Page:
As parents, we’re used to navigating a busy lifestyle. Regardless of how well we think we’re doing, we can all agree that life keeps us busy. If we stop and think about it, the lives of our children aren’t entirely different from our own. Let’s take a quick look at the facts:
Kids work a day job. They do their own paper-pushing and they answer to supervisors (their teachers and other school faculty). They endure performance evaluations (tests).
Kids struggle with having no control. Somebody else makes their schedule and tells them what to do (unless you’re self-employed, you probably know how that feels). What’s more, kids must ask permission to take care of their own basic needs, such as getting a drink of water and going to the bathroom.
Kids wrestle with social anxiety. “What do my peers and my supervisors think of me?”
Kids wish they had more time for fun. There’s so much to do in a day and not a lot of time left over for things that they’d rather be doing. Between school, chores, and their parents’ schedules, some days there might not be much to look forward to. Even kindergarteners have more expected of them than we did when we were kids–nap time isn’t a thing anymore, their curriculum is a year or two ahead of ours, and recess isn’t mandatory!
All things considered, it’s no wonder that children (and their parents) suffer from after-school meltdowns. Adolescents are still developing the coping mechanisms that adults (well, some of them) already have. Let’s also not forget anatomy: when a child is young, his hippocampus–which is responsible for emotion–is more developed than the prefrontal cortex–which controls logical thought processes and decision-making.
What can parents do to help? Here are some fantastic ideas from seasoned parents:
1. Help your child decompress. When your child gets home from school, let your child know how happy you are to see her. Set aside your to-do list and eat a snack together. Don’t make her do homework or chores right away–just let your child relax for fifteen minutes or so.
2. Ask thoughtful questions about your child’s day. You won’t get much of a response from questions like, “How was your day?” Instead, you need to pay attention to what’s going on in your child’s life. “What did your classmates think of your show-and-tell object?” “What special class did you go to today? What did you do there?” If you ask enough of the right questions, you will begin to uncover how your child is feeling and he will get into the groove of telling you more about his day (which may not happen all at once, but randomly as you go about the evening together).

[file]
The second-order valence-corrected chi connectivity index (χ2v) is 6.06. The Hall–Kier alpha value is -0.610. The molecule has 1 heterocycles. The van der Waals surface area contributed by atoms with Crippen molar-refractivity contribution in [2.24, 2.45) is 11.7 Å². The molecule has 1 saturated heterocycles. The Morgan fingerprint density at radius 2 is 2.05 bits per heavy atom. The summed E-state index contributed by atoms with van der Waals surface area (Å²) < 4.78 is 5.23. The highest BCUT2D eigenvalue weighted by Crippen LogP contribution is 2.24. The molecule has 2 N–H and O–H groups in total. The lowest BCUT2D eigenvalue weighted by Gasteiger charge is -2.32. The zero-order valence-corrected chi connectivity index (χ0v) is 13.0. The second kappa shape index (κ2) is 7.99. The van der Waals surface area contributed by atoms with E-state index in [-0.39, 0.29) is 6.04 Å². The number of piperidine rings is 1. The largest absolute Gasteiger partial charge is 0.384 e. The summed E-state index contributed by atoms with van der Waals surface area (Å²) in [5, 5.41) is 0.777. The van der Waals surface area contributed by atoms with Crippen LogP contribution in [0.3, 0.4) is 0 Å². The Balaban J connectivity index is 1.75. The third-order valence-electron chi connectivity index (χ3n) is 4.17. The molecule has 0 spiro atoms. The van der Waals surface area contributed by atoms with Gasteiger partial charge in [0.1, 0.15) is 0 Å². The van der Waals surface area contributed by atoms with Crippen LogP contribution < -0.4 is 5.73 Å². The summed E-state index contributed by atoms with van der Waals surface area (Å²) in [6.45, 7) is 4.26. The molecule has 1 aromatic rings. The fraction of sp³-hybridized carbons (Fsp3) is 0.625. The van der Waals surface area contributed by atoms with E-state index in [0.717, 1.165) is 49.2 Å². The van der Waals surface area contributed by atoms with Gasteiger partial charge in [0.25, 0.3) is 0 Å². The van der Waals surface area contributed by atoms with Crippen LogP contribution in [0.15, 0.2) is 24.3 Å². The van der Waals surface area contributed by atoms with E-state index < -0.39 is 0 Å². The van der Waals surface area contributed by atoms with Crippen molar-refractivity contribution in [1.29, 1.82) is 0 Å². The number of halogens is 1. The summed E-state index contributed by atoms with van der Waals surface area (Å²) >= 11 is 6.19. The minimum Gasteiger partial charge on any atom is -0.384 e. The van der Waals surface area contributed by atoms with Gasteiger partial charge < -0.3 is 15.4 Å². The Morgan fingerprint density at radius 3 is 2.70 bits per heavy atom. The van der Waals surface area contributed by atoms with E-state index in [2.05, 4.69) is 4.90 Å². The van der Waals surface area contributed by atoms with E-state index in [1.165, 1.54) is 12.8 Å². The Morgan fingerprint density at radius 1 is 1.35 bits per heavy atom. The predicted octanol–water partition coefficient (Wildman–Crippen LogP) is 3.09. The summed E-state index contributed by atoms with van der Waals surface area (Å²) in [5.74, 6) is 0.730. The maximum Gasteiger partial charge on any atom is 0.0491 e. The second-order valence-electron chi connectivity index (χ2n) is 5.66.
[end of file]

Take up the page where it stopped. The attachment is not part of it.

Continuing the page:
3. Be careful how you respond. Don’t scold him for mistakes that his teacher has already corrected, lest he learn to keep secrets from you. If his teacher asks you to address something personally, don’t forget to show empathy and communicate that you are not against him. When it comes to performance, praise the effort he put into his work rather than the grade he received.
4. Make adjustments. If your child is struggling in school, it might be time to have a conversation with his teacher in order to move forward. You might also consider doing small acts of kindness to remind your child that he is loved, such as enclosing a note or his favorite treat in his lunchbox.
5. Have a routine. Nothing is worse than being blindsided by work when you thought it was time to relax! If your child has homework and chores, try to keep your evenings as routine as possible so that your child knows what to expect.
6. Give your child something to look forward to. I don’t know about your kids, but when mine know that their grandmother is coming over to watch them so that Daddy and I can have a date night, they are more cooperative than usual. You can keep it simple: “If you get your work done, you can watch TV after dinner.” Playing the long game helps, too: “Not only do you have TV to look forward to this evening, but on Saturday we’re going on a family date to the zoo!” Again, even adults are motivated by weekend rewards.
7. Consider your child’s health. If they’re not getting enough sleep, they’re sick, or there have been big life changes in your family, your children might not have the capacity to carry out your normal routine. In such cases, it’s best to simply focus on making your home a safe and comfortable place. Whether they need space or or they want cuddles, always remember to prioritize their physical and emotional health over work that needs to be done. You can always write a note to his teacher explaining why homework wasn’t finished (assuming that the issue is short-term).
Remember, Parents–you are not alone when it comes to after-school meltdowns. They are so, so common! Kindergarteners are especially susceptible to them, as they’re still getting used to a full day of school. The fact that you’re even reading this article shows that you haven’t failed as a parent, because you care about the wellbeing of your child.
Moms and Dads, what tips would you add to this list? How do you personally tackle after-school meltdowns?